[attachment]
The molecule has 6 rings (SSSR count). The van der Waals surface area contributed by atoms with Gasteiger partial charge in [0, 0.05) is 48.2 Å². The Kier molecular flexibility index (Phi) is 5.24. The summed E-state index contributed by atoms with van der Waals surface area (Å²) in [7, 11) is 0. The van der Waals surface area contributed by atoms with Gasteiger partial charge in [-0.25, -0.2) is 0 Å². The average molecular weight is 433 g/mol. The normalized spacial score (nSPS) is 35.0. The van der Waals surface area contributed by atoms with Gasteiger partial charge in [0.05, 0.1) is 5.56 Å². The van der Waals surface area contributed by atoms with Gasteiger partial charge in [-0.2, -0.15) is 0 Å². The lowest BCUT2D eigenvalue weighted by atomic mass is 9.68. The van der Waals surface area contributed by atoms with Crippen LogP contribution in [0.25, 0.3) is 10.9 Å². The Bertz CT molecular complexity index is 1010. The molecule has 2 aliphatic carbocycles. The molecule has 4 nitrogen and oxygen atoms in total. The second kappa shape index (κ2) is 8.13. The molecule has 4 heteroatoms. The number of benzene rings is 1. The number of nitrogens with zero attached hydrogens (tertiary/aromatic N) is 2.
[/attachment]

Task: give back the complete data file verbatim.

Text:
The molecule has 6 rings (SSSR count). The van der Waals surface area contributed by atoms with Gasteiger partial charge in [0, 0.05) is 48.2 Å². The Kier molecular flexibility index (Phi) is 5.24. The summed E-state index contributed by atoms with van der Waals surface area (Å²) in [7, 11) is 0. The van der Waals surface area contributed by atoms with Gasteiger partial charge in [-0.25, -0.2) is 0 Å². The average molecular weight is 433 g/mol. The normalized spacial score (nSPS) is 35.0. The van der Waals surface area contributed by atoms with Gasteiger partial charge in [0.05, 0.1) is 5.56 Å². The van der Waals surface area contributed by atoms with Gasteiger partial charge in [-0.2, -0.15) is 0 Å². The lowest BCUT2D eigenvalue weighted by atomic mass is 9.68. The van der Waals surface area contributed by atoms with Crippen LogP contribution in [0.25, 0.3) is 10.9 Å². The Bertz CT molecular complexity index is 1010. The molecule has 2 aliphatic carbocycles. The molecule has 4 nitrogen and oxygen atoms in total. The second kappa shape index (κ2) is 8.13. The molecule has 4 heteroatoms. The number of benzene rings is 1. The number of nitrogens with zero attached hydrogens (tertiary/aromatic N) is 2.